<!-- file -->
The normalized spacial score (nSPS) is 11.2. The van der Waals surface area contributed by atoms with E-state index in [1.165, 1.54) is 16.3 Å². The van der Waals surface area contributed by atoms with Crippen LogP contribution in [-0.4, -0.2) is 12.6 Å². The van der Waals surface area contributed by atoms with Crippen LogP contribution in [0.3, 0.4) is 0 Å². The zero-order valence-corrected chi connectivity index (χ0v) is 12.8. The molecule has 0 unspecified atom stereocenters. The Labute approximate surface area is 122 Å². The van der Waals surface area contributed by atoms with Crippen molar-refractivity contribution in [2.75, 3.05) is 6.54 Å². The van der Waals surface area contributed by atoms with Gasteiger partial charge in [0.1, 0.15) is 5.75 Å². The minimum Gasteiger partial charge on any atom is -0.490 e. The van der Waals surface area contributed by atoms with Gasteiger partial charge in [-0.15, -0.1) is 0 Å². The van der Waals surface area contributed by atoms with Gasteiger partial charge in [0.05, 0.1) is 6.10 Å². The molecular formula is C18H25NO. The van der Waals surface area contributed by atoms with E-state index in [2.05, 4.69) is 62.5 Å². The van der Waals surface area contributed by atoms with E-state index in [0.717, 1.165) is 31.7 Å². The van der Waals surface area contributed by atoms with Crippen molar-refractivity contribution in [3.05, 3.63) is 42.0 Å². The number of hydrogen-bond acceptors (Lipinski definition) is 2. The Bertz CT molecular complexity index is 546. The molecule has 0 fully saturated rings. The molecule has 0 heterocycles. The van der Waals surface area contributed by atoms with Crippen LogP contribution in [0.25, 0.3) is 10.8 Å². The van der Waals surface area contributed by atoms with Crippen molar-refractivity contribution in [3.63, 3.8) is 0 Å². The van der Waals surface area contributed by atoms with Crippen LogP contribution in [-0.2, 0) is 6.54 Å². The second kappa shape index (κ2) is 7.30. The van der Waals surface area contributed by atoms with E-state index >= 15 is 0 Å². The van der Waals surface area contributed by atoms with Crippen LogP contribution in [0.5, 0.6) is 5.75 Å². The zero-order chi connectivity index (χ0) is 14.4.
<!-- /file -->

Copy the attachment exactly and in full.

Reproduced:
The normalized spacial score (nSPS) is 11.2. The van der Waals surface area contributed by atoms with E-state index in [1.165, 1.54) is 16.3 Å². The van der Waals surface area contributed by atoms with Crippen LogP contribution in [-0.4, -0.2) is 12.6 Å². The van der Waals surface area contributed by atoms with Crippen LogP contribution in [0.3, 0.4) is 0 Å². The zero-order valence-corrected chi connectivity index (χ0v) is 12.8. The molecule has 0 unspecified atom stereocenters. The Labute approximate surface area is 122 Å². The van der Waals surface area contributed by atoms with Crippen molar-refractivity contribution in [2.75, 3.05) is 6.54 Å². The van der Waals surface area contributed by atoms with Gasteiger partial charge in [0.1, 0.15) is 5.75 Å². The minimum Gasteiger partial charge on any atom is -0.490 e. The van der Waals surface area contributed by atoms with Gasteiger partial charge in [-0.15, -0.1) is 0 Å². The van der Waals surface area contributed by atoms with Gasteiger partial charge in [0.05, 0.1) is 6.10 Å². The molecular formula is C18H25NO. The van der Waals surface area contributed by atoms with E-state index in [2.05, 4.69) is 62.5 Å². The van der Waals surface area contributed by atoms with E-state index in [0.717, 1.165) is 31.7 Å². The van der Waals surface area contributed by atoms with Crippen molar-refractivity contribution in [3.05, 3.63) is 42.0 Å². The number of hydrogen-bond acceptors (Lipinski definition) is 2. The Bertz CT molecular complexity index is 546. The molecule has 0 fully saturated rings. The molecule has 0 heterocycles. The van der Waals surface area contributed by atoms with Crippen LogP contribution in [0.25, 0.3) is 10.8 Å². The van der Waals surface area contributed by atoms with Crippen molar-refractivity contribution in [3.63, 3.8) is 0 Å². The van der Waals surface area contributed by atoms with Crippen LogP contribution in [-0.2, 0) is 6.54 Å². The second kappa shape index (κ2) is 7.30. The van der Waals surface area contributed by atoms with E-state index >= 15 is 0 Å². The van der Waals surface area contributed by atoms with Crippen LogP contribution in [0.5, 0.6) is 5.75 Å². The zero-order chi connectivity index (χ0) is 14.4.